Expert Health Advice for Senior Travellers
Stay healthy on the road with our safety tips for seniors travel
When you’ve earned your time in the sun and you’re ready to see the world, the last thing you want is poor health ruining your holiday.
To stay as healthy as possible during your travels as senior, you’ll need more than the right travel insurance to support you when you need it most – you need to look after your body just as you do at home.
Below, Professor Maria Fiatarone Singh – a Geriatrician at The University of Sydney – shares her excellent travel advice for older travellers, from in-flight wellbeing to staying healthy and active on the road.
So, keep reading to help make sure you’re well enough to enjoy yourself when you arrive at your destination.
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2 ways to stay healthy while flying
1. Limit your alcohol
It’s vital to drink more water than you ordinarily would and minimise alcohol intake to stay hydrated on long flights. This becomes increasingly important with age, especially for those with underlying chronic conditions affecting the circulatory system, liver, or for those taking medication.
“Don’t drink more alcohol than you usually would on the ground – one to two drinks at the most in a 24-hour period, interspersing with glasses of water,” says Professor Fiatarone Singh.
“If you don’t have as much muscle mass as you once did – which happens when you’re older – alcohol will stay in your bloodstream and go to your brain more quickly.”
2. Eat smaller portions during in-flight meals
Reduced gut function is a consideration for seniors, especially with restricted movement on a plane. Travellers with reflux, digestion and constipation problems should be careful to eat small quantities as the body is likely to process food more slowly in-flight.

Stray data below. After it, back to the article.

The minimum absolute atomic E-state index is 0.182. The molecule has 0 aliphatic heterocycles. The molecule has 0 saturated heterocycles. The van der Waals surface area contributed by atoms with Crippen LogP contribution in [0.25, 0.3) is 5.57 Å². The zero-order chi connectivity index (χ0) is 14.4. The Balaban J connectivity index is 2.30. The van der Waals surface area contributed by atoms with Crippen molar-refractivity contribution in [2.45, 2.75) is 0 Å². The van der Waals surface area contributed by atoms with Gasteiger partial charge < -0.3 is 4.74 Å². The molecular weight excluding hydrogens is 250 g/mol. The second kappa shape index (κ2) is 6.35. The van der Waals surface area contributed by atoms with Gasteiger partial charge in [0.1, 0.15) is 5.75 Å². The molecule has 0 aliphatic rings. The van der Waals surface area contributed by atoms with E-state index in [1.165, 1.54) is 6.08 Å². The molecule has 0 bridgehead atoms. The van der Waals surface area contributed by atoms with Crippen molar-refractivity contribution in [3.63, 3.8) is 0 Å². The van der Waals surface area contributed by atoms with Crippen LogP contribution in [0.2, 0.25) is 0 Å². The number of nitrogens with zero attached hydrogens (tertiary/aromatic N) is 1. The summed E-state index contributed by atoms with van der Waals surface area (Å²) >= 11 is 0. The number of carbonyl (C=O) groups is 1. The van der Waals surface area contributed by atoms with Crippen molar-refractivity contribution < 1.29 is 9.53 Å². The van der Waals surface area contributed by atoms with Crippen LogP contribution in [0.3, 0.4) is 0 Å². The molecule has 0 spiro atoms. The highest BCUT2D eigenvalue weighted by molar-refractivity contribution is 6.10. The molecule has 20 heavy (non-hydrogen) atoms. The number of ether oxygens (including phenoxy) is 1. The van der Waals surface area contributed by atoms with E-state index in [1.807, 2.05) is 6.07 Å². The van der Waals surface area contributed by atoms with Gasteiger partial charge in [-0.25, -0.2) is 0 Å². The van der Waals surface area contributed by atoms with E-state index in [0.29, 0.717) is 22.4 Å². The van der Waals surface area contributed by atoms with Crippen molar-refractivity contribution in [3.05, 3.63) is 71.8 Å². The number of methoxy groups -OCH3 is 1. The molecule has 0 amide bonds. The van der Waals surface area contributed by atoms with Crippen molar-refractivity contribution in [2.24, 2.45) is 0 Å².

“If you have reflux as an actual medical condition, avoid anything that contains caffeine, alcohol or peppermint as these foods increase the ability of acid to cause heartburn,” advises Professor Singh.
“Try to get up and walk after the meal to aid in digestion, too.”
3 exercises to support you while flying
Senior travellers should be conscious of an increased risk of blood clots, otherwise known as deep vein thrombosis (DVT).
Professor Singh says staying hydrated and completing the below specialised in-flight exercises can help reduce the risk of DVT and assist those who suffer from swelling:
In-flight exercise #1
While you’re sitting in your seat, you can do activities to improve your circulation such as moving your legs back and forth underneath you or going up and down on your toes.
This contracts your calf muscles and squeezes the lymphatics to send fluid from around your ankles back into your circulatory system. To make the exercise more intensive, cross your legs and use one leg to lift both (ensuring you uncross your legs when you’re finished).
In-flight exercise #2
Lower back pain can also be an issue on flights, especially for those who slouch when seated.
Be conscious to sit more upright – lifting your feet off the floor or tucking your legs under your seat will automatically take your body back into good alignment.
Try to do this for a few minutes at a time throughout the flight.
In-flight exercise #3
Get up and walk around every hour, when possible, which will get you out of that 90-degree angle that causes lower back pain.
Once you’re in the standing position, go up and down on your toes again.
5 safety tips for travelling seniors
1. Be prepared with medications and the right medical documents
According to Professor Fiatarone Singh, one thing older travellers should always carry with them is a recent, printed report from their physician.
“This can include your annual physical, a list of your medications and conditions, and hospital discharge papers, which can sometimes be hard to find at a moment’s notice.